Playing with uneven dynamics reveals a lack of control and precision. In other words, your playing sounds sloppy! I’m not suggesting you have to be a robot or a drum machine, but a drummer must play with consistency.
The drummer most often plays a supportive role in a band and lays the foundation for the music. The drummer helps to keep everyone in time and accompanies the music.
When I talk about dynamics, I refer to how loudly or softly a drummer plays the drums. Depending on what style of music a drummer is playing, and the type of scenario, a drummer needs to match his or her playing to complement the music. The drumming required for acoustic folk is going to be very different to stadium rock!
A drummer must also consider how hard or soft they are playing with each individual limb to build consistency on the drums. It’s not good to produce powerful bass drum strokes with your leg but really soft or inconsistent snare drum hits.
Make a conscious effort to match your hands and feet for even playing dynamics while you play. Try this straightforward 16th note exercise that uses both hands on the snare drum and your right foot on the bass drum. Try to match the playing, so it sounds really smooth and even in terms of rhythm and dynamics.
4. Rushing and Slowing Tempo
While we are on the topic of the importance of drumming with consistency, too many drummers are guilty of rushing or slowing down the tempo! Timekeeping is quite possibly the most essential requirement for a drummer, and this skill needs to be developed over time by practicing with a metronome.
There is no shortcut for building a strong sense of timekeeping and rhythm. It takes a lot of practice. Practicing with a metronome is simply the best thing you can do to speed up your progress. A metronome is great for both rudimental exercises and drum grooves.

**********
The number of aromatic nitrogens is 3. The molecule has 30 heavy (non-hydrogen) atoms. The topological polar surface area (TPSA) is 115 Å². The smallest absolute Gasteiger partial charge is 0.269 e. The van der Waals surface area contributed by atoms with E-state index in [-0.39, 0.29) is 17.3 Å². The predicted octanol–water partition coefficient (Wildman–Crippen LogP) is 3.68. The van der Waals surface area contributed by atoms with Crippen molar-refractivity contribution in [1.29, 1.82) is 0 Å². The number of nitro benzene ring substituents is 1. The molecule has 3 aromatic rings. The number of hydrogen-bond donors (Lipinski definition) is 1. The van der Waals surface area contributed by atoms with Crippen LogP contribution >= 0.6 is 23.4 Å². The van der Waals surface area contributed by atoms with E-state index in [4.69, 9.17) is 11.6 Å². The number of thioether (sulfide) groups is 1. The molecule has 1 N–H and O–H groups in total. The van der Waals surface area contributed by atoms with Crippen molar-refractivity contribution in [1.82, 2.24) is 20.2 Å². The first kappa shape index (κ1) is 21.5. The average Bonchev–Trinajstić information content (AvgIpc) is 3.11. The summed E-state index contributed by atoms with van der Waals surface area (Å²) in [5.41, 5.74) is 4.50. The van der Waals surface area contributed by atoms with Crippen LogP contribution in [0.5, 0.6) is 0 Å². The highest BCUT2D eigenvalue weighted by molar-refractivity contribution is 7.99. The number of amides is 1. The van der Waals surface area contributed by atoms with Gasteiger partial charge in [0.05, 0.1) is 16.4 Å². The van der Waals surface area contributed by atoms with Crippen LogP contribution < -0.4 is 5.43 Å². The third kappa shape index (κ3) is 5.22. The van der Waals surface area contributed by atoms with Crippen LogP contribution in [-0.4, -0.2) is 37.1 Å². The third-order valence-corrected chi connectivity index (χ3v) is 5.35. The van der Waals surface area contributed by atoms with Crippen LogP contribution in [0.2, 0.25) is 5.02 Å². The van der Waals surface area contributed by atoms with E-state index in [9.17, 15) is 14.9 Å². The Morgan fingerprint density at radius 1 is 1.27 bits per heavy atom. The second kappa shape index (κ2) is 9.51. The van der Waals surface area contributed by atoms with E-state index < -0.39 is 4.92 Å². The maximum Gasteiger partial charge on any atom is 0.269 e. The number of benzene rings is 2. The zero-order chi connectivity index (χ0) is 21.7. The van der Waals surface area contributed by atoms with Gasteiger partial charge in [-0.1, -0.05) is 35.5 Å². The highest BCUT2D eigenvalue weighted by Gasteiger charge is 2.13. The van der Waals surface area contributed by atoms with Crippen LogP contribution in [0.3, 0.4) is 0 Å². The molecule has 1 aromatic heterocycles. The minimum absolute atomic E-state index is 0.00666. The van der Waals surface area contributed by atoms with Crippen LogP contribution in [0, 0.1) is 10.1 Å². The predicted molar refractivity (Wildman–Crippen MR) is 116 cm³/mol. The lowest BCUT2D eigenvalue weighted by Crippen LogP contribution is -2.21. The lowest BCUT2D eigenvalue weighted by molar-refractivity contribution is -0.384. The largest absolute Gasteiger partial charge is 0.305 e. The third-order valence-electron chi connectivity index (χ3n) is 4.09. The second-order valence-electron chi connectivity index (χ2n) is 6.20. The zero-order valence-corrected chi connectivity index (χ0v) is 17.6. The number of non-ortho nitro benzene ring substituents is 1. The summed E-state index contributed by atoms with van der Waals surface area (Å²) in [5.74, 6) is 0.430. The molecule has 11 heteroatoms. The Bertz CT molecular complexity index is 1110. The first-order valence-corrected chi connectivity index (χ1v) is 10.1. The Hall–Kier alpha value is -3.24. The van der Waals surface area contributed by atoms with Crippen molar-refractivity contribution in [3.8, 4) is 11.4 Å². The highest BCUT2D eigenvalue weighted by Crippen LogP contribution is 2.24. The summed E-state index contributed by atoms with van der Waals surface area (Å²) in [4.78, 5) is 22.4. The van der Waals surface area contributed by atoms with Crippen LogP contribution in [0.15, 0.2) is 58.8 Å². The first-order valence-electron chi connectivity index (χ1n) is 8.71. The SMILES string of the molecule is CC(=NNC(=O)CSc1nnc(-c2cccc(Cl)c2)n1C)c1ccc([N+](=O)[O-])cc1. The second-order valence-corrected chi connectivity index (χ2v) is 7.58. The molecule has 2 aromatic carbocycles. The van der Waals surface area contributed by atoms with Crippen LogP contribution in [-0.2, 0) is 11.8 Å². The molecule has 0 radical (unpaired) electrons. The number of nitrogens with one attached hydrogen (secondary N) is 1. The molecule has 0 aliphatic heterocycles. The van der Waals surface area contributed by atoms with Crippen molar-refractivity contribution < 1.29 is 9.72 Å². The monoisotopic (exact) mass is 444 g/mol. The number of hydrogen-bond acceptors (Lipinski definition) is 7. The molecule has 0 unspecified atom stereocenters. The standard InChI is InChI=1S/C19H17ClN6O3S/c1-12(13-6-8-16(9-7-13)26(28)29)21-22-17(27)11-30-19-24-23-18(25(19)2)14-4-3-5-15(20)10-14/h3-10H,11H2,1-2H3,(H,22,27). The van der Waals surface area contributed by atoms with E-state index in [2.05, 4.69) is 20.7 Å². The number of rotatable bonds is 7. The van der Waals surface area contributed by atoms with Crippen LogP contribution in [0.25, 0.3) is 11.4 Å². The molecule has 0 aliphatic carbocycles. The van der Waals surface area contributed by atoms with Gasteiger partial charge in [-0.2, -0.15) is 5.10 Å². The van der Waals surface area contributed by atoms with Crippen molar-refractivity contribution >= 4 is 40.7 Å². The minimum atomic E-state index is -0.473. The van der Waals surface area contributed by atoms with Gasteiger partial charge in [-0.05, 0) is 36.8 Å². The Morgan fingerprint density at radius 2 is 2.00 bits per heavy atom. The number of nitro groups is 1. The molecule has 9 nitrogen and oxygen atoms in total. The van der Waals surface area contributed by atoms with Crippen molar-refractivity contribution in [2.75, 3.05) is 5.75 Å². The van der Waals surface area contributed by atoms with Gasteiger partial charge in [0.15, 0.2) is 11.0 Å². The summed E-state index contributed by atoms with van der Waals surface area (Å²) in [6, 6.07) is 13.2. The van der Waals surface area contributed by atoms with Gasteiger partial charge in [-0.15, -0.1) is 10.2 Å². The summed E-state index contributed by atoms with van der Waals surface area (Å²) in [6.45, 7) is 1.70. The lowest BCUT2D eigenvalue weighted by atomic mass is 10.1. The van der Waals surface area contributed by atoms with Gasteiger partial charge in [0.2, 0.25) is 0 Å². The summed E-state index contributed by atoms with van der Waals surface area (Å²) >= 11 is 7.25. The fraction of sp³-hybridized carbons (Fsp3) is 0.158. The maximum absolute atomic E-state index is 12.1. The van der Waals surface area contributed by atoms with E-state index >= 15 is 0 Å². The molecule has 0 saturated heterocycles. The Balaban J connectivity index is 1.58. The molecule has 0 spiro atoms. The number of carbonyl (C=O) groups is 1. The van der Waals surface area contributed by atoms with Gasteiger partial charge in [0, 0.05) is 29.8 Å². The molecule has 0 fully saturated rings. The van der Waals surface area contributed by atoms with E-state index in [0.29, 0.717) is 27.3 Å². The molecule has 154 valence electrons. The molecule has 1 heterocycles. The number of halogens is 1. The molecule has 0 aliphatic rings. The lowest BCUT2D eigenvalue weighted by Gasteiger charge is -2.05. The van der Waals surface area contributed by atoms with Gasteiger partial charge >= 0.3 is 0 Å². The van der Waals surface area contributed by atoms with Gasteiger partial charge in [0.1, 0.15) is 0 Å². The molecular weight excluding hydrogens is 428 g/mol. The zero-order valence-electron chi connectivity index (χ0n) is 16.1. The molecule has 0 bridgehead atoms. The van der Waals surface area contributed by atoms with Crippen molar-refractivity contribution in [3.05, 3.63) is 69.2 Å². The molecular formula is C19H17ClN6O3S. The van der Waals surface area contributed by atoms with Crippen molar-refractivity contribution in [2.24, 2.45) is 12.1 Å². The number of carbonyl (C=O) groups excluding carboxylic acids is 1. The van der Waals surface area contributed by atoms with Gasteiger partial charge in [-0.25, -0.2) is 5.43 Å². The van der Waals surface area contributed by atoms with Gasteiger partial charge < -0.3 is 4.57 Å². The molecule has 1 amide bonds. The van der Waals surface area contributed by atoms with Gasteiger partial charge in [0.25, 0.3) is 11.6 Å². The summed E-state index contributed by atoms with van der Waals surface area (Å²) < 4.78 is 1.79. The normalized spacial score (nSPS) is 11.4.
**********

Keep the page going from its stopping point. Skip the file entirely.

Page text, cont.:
Counting the beat while you play is also a great way to help instill an understanding of time and meter. It will also help you feel more confident with tricky subdivisions within a beat where lots might be going on.
It can be challenging to maintain a consistent tempo, but rushing or slowing down is one of the bad drumming habits that needs to be fixed. All drummers must work on their timekeeping in order to be great.
How do you tell a good drummer from a bad drummer? A bad drummer serves themselves, while a good drummer serves the music! It takes a certain amount of maturity to understand this, but the proof is out there.
The world’s best-paid session drummers such as Steve Gadd and Ash Soan are renowned for their ability to play simple beats with impeccable technique and with a flawless groove. Sure, they can play exceptionally fast and difficult things too. But this isn’t what gets them the gigs! They are incredibly sought after for playing simple grooves, but very well.
No matter what stage you are at as a drummer, be sure to consider whether your playing is appropriate for the music, and most importantly, be aware of overplaying.
Tasteful and musical playing is what really sets apart a professional or experienced drummer from an amateur drummer. Give the music space to breathe, and remember that less is more when playing with a band or a singer.
Remember, the drummer is not the frontman; the drummer’s job is to hold the music together, so make sure that you're avoiding these bad drumming habits!
Gideon Waxman is a London based drummer and music educator who holds a Bachelor of Music degree from the University of Westminster. You can read more of his advice over at his popular online music resources Drum Helper and Strong Sounds.